The Aftermath

Florida shooting prompts activism, division, debate


These text messages were taken from actual texts sent between Marjory Stoneman Douglas High School senior Sam Zeif and his younger brother Matthew Zeif, a freshman at the school, during the shooting. Both survived. Graphic by Iris Bernendes-Dean.

On Feb. 14, a gunman opened fire at Marjory Stoneman Douglas High School in Parkland, Florida. At the end of the rampage, 17 students and staff were dead, prompting grief in the community and across the country.

But the tragedy has also united many, reigniting the contentious debate over gun control and school safety and launching a new wave of political activism led by the students themselves.

An Increase in Activism

Four days after the shooting, thousands of Florida residents marched in the sweltering heat to a state courthouse in Fort Lauderdale for a gun control rally. The protesters were hoping for stricter gun laws; some of the student protesters were still reeling from the loss of their classmates. They held posters like “Protect Kids, Not Guns” and “Gun Control is a Public Health Issue” and chanted “No More Guns.”

In the aftermath of the shooting, Stoneman Douglas students spearheaded the change; they were vocal about their tragedy and their desire to be the last school shooting.

“I thought I was never going to see my family again,” Stoneman Douglas senior Sam Zeif said. “I thought it was the end. What we need right now is sensible gun control and safe schools so this never happens again.”

Thousands of people have protested since the tragedy. About 1,000 local students from MCPS and DCPS missed school and marched to the Capitol Feb. 21.

“It’s really awful what happened and it’s up to my generation to accomplish what adults haven’t been able to do,” said sophomore Gwen Parks, who marched in the Feb. 21 march.

Whitman students walked out of the building March 14 for 17 minutes to honor the lives lost. Thousands of people also convened in D.C. for a national protest, the March for our Lives, March 24.

“I think the walkout is a really fine idea and I’m proud of all of our students,” principal Alan Goodwin said. “They’re the futures of America and I hope the legislators are listening.”

Whitman clubs have also been active. Students wrote letters to Stoneman Douglas students, Whitmaniacs encouraged students to sign a “Douglas Strong” banner to be sent to Parkland and students started a new group called #NeverAgain Whitman to discuss ways to be politically active. They worked with 25 other schools in the area to plan the March 14 walkout.

“It’s very empowering to see what’s happened after the shooting,” senior Rabhya Mehrotra said. “There’s been other shootings, like Columbine, where there hasn’t been much political activism. It’s an unfortunate thing to cause this activism but I hope it’ll translate into long-term change.”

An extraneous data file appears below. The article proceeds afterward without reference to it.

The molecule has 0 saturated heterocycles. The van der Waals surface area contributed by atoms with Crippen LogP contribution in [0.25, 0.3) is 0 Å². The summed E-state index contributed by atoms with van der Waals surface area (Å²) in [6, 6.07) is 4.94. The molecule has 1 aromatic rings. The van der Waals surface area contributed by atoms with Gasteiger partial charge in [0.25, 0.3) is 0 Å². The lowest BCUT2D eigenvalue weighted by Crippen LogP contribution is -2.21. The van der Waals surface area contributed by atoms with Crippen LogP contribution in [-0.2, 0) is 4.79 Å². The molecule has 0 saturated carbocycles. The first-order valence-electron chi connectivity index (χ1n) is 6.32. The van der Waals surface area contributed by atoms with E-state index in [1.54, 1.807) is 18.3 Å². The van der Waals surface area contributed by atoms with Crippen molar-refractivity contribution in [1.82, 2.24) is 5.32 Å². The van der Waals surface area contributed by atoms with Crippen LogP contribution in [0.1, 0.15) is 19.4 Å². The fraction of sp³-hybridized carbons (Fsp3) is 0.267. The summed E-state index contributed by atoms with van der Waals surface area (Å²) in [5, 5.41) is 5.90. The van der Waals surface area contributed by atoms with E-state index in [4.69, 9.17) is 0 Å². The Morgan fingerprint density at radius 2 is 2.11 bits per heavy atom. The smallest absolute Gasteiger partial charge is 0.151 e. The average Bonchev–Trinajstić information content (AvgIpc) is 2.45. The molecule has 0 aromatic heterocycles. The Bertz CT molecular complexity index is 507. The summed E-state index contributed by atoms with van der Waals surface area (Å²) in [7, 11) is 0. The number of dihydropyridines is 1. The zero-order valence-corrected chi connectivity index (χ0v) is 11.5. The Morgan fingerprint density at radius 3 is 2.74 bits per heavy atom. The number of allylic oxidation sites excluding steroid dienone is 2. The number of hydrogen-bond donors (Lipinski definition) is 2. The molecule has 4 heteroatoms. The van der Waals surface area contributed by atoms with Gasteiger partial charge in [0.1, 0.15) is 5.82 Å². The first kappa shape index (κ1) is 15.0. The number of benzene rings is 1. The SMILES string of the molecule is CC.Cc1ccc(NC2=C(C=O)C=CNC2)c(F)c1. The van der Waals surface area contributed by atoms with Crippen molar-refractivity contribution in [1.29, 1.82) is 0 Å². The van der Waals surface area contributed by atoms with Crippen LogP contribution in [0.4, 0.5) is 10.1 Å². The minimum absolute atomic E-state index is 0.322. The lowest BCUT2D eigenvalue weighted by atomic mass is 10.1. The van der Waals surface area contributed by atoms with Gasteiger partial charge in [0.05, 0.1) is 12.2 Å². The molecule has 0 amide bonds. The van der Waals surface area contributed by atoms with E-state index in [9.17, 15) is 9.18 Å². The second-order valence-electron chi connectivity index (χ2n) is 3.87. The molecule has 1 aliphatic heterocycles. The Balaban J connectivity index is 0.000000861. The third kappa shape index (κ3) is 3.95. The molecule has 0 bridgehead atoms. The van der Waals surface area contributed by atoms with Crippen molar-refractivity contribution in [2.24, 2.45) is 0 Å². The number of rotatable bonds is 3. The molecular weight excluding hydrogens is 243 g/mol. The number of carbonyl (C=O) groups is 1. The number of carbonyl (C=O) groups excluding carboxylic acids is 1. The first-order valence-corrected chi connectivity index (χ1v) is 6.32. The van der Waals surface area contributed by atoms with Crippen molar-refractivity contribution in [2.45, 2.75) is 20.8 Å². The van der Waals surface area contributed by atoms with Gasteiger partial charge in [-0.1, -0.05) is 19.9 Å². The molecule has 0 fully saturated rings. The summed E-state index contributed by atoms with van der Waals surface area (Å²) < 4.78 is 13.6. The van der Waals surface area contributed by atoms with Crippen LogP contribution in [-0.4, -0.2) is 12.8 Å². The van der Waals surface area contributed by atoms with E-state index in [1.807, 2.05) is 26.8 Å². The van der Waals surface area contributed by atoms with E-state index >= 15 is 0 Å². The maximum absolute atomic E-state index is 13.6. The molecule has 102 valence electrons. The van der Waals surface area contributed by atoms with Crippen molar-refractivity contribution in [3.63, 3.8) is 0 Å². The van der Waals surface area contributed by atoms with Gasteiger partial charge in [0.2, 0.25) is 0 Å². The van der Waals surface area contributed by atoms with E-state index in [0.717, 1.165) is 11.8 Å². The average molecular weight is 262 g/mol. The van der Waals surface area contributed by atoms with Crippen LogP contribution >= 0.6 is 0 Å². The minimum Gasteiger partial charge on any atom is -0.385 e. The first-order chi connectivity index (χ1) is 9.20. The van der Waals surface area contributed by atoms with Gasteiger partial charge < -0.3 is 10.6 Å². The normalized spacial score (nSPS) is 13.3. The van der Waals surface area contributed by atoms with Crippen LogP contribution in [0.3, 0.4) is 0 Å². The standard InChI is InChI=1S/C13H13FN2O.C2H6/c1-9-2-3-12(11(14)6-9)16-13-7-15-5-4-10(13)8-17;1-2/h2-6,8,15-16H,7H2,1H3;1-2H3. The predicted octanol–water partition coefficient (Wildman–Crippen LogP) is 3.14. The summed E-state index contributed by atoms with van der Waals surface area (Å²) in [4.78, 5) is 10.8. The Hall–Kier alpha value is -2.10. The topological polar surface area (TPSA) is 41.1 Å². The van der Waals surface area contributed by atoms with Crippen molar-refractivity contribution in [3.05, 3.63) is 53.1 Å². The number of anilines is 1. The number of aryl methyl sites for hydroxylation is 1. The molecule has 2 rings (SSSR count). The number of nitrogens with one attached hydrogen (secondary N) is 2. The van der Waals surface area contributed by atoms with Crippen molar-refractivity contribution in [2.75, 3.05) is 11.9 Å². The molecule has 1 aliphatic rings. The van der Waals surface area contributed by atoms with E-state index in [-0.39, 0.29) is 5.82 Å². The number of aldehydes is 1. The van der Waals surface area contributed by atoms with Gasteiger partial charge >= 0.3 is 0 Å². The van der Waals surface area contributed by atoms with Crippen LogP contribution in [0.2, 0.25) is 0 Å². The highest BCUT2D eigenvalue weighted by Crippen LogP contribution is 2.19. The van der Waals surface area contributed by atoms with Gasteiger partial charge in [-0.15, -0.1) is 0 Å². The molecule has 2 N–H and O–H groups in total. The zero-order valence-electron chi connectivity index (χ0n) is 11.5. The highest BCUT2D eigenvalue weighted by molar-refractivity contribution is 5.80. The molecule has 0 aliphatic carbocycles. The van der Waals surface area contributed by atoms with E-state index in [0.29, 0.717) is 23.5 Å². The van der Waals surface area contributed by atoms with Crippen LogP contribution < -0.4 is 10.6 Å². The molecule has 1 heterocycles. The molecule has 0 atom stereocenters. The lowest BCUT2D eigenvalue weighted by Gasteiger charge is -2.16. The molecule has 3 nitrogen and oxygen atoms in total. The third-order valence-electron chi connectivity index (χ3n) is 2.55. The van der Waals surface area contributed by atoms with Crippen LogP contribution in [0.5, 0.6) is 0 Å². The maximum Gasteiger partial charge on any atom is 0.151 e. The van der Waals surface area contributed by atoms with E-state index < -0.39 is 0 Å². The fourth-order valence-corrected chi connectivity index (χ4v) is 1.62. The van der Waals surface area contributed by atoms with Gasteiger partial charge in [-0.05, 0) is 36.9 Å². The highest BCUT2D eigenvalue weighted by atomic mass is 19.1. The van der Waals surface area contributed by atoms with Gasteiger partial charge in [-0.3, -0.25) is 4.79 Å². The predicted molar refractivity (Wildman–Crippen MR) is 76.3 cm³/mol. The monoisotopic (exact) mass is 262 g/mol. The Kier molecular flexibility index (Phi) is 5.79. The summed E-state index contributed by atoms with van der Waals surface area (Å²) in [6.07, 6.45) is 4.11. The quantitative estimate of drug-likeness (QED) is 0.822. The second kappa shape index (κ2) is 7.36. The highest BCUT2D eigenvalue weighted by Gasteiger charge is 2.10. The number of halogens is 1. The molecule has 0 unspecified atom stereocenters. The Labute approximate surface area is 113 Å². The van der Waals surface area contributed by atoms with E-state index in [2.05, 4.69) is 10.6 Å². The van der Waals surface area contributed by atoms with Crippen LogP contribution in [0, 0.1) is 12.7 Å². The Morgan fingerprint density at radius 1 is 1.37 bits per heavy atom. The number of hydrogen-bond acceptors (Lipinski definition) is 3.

The newfound student activism has also brought communities closer. Coral Glades High School, located eight minutes from Stoneman Douglas, has held walkouts in support of their neighboring school.

“This has absolutely brought a sense of unity,” Coral Glades senior Frankie Gaynor said. “Everyone’s been so much more kind to each other. We’re still on edge and grieving, but it’s brought the community together a lot.”

Students hope the movement will result in action from lawmakers who had previously been ambivalent towards gun control measures.

Most Americans Favor Gun Control

Just over a month before the tragedy, community members had notified police about future shooter Nikolas Cruz’s disturbing social media pages, obsession with guns and desire to kill people. The tip wasn’t heavily investigated. During the rampage, school resource officer Scott Peterson, the lone officer with a gun on school property, failed to engage the shooter despite hearing shots.

This failure to prevent the tragedy has opened the debate over who should be armed in schools and how easy it should be to get a firearm. Gun control advocates have tried to ban assault weapons and raise the age to buy a gun from 18 to 21, while some, like Florida legislators, believe arming teachers with guns would prevent such tragedies.

Many Americans seem to favor stricter gun legislation. A Gallup poll reported 97 percent of Americans want a reform on the background check system and a 2017 Pew Research poll revealed that 68 percent of adults favor banning assault weapons.